S&P: Russian Personal-Care Products Producer Concern Kalina (JSC) Cut To 'ruBBB+' On Aggressive Liquidity Management
April 22, 2009 "Standard & Poor's"
MOSCOW (Standard & Poor's) April 22, 2009, Standard & Poor's Ratings Services said that it had lowered its Russia national scale rating on Russia's largest cosmetics and personal-care products producer Concern Kalina (JSC) to 'ruBBB+' from 'ruA+'.
"The downgrade reflects our concerns about Kalina's aggressive liquidity management, increasing debt leverage amid weakening macroeconomic conditions, and its exposure to interest rate and foreign currency risks," said Standard & Poor's credit analyst Anton Geyze.
The company's weak liquidity position stems from its predominantly short-term debt maturity profile, without sufficient committed backup liquidity sources covering short-term maturities, as well as dependence on the bank's willingness to amend or waive its covenants on long-term loans.
Kalina anticipates breaches on a number of its covenants that are tested annually after its annual financials are published. The company recently obtained approval from a bank to waive the covenants for 2008. As the covenants under consideration depend on a number of factors largely outside the company's control, such as accounting treatment and foreign exchange developments, we view the risk of repetitive breaches as serious.
According to the company's preliminary annual financials, reported short-term debt equaled Russian ruble (RUR) 3.2 billion ($109 million) against cash of RUR294 million and RUR28 million of free operating cash flow in 2008. The company maintained undrawn available committed lines of RUR1.6 billion at 2008 year-end.
Modest leverage used to be one of the key mitigants for Kalina's challenging liquidity position, but in the future, we do not expect Kalina's free cash flow generation capacity to be sufficient to demonstrate meaningful deleveraging or be sufficient to help solve its liquidity issues. According to Kalina's preliminary annual financials for 2008, Kalina's adjusted debt-to-EBITDA ratio deteriorated to 2.7x from 2.3x at year-end 2007, due to dividend payouts and share buybacks that were not offset by marginal EBITDA growth.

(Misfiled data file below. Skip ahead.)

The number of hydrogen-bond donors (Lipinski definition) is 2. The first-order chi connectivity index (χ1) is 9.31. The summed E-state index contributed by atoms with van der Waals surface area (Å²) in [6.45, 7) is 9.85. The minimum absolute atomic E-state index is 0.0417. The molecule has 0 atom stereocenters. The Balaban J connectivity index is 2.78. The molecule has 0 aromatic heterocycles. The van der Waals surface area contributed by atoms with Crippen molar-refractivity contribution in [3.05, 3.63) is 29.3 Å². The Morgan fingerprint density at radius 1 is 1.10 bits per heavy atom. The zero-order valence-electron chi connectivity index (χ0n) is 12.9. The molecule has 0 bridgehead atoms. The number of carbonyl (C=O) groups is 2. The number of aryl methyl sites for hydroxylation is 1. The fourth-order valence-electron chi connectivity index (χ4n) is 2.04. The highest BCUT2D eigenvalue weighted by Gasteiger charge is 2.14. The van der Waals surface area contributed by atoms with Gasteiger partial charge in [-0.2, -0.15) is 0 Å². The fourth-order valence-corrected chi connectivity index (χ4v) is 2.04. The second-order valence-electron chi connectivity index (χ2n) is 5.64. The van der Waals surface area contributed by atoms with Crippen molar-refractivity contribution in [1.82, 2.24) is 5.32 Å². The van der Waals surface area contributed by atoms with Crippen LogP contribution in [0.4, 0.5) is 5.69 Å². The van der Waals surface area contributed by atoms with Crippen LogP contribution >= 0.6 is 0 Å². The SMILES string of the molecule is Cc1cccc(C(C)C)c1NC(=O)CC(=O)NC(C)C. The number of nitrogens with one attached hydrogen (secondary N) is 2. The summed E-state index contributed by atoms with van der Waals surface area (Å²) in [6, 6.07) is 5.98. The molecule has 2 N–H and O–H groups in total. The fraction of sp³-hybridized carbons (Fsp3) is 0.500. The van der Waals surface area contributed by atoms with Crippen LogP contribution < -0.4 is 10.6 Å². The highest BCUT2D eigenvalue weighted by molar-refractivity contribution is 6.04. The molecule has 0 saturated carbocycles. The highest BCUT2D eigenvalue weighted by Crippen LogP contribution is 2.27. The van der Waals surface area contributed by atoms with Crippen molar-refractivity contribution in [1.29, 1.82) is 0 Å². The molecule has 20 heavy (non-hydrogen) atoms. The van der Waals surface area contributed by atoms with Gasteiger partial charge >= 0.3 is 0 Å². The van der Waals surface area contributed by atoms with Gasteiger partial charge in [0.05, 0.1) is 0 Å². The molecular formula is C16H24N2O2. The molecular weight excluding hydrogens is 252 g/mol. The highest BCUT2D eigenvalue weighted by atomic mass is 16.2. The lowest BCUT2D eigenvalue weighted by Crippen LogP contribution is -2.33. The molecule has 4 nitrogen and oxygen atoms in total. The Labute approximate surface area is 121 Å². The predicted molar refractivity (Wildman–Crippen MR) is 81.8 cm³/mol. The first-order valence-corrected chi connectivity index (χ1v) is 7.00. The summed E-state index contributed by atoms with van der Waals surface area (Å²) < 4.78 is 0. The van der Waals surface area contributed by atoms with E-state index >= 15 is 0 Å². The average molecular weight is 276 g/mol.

We are also concerned about Kalina's increased financing costs and ruble foreign exchange rate depreciation, because 40% of the company's costs are denominated in foreign currencies, while the short-term nature of the company's debt implies a sharp interest rate increase on its ruble denominated debt.
"Downward rating pressure will develop if leverage exceeds 3x of adjusted debt to EBITDA," said Mr. Geyze.
We will closely monitor the concrete results of Kalina's efforts to improve its liquidity position, in particular, debt maturity profile extension and covenant compliance and hedging foreign currency risks. We expect the company will aim to route all its operating cash flows to debt reduction, carefully manage its working capital, reduce capital expenditures to the maintenance level, and refrain from dividend payout and share buybacks in 2009.
In our view, the evolution of the rating is strongly dependent on the progress of Kalina's current negotiations with potential providers of longer-term finance. In that respect we will continuously review the status of these discussions, and likely implement positive rating changes as soon as Kalina can confirm the availability of longer-term finance.
Company — Kalina
Full nameopen joint stock company Kalina
IndustryChemical and petrochemical industry